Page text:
Fourth, the quality of ALS procedure was not assessed. Because failed attempts at ALS procedures were not recorded in this registry, some patients for whom the attempt to provide ALS procedure had been made might be assigned to the BLS group.
Fifth, the data on in-hospital or postresuscitation care that could affect the outcomes after traumatic OHCA were unavailable, although patients with traumatic OHCA are principally transported to a tertiary emergency medical center in each region and these centers have similar levels of capability. Because comparing the registry data with the medical record data at the patient level was impossible owing to anonymization, our analyses could not be adjusted for characteristics on in-hospital or postresuscitation care.51
Finally, the effectiveness of physician involvement in prehospital ALS on neurologic outcome was uncertain compared with BLS. The sample size was likely too small to detect differences in neurologic outcome. In addition, scoring the cerebral performance category could cause interrater bias. An adequately powered and well-designed study would be required.
The results of this nationwide, population-based observational study of traumatic OHCA from 2013 to 2014 indicated that physician involvement in prehospital ALS was associated with increased chance of prehospital ROSC and 1-month survival compared with both ALS by EMS personnel and BLS. Advanced life support by physician was also associated with increased chance of favorable neurologic outcome compared with ALS by EMS personnel, but no difference was observed compared with BLS.
Our findings have important policy implications, although further well-designed studies (including a cost-effectiveness analysis) are required. To improve outcomes after traumatic OHCA, increasing physician-manned ambulances may be effective. Another effective option may be to permit EMS personnel to perform ALS based on their own judgment and/or expand the range of available procedures that EMS personnel can learn, practice, and perform.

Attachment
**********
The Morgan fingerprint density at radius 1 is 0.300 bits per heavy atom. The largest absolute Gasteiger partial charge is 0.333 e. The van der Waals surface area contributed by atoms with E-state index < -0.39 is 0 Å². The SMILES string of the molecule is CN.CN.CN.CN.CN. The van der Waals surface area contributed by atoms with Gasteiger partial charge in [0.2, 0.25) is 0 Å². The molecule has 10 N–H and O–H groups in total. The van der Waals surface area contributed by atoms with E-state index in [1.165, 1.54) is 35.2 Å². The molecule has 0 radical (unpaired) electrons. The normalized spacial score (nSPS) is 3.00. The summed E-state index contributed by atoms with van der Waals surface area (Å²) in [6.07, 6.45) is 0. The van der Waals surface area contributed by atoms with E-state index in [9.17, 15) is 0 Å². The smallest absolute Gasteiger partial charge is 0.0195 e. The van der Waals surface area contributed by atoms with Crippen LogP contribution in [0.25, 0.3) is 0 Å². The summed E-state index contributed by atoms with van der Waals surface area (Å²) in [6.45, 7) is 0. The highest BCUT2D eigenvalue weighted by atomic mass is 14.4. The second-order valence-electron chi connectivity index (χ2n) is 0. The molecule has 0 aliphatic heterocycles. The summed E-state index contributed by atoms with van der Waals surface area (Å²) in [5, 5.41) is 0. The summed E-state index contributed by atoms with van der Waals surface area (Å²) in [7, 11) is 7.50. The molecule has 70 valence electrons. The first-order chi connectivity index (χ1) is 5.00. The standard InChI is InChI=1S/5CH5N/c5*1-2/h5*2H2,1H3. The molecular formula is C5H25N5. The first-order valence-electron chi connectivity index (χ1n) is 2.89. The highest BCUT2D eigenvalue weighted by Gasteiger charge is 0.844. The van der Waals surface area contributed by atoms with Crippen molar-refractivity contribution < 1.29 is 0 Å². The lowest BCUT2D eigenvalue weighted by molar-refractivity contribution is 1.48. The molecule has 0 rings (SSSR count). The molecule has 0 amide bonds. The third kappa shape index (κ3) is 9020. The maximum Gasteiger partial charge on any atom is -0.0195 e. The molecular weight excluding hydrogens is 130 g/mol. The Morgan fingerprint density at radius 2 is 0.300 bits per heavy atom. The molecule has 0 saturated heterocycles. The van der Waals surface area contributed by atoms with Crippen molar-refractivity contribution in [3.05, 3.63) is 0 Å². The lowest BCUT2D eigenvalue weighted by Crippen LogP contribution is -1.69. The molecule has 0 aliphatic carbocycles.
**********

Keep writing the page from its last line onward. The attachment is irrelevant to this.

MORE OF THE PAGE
Corresponding Author: Tatsuma Fukuda, MD, PhD, Department of Emergency and Critical Care Medicine, Graduate School of Medicine, University of the Ryukyus, 207 Uehara, Nishihara-cho, Okinawa 903-0215, Japan (email@example.com).
Accepted for Publication: January 29, 2018.
Published Online: April 25, 2018. doi:10.1001/jamasurg.2018.0674
Author Contributions: Dr Fukuda had full access to all the data in the study and takes responsibility for the integrity of the data and the accuracy of the data analysis.
Concept and design: Fukuda.
Acquisition, analysis, or interpretation of data: All authors.
Drafting of the manuscript: Fukuda.
Critical revision of the manuscript for important intellectual content: All authors.
Statistical analysis: Fukuda.
Obtained funding: Fukuda.
Administrative, technical, or material support: Fukuda.
Other: Ohashi-Fukuda, Kondo, Hayashida, Kukita.
Conflict of Interest Disclosures: None reported.
Funding/Support: This study was supported by University of the Ryukyus, Okinawa, Japan.
Role of the Funder/Sponsor: The funding source had no role in the design and conduct of the study; collection, management, analysis, and interpretation of the data; preparation, review, or approval of the manuscript; and decision to submit the manuscript for publication.
Additional Contributions: We thank the Fire and Disaster Management Agency, who collected and managed the All-Japan Utstein Registry data.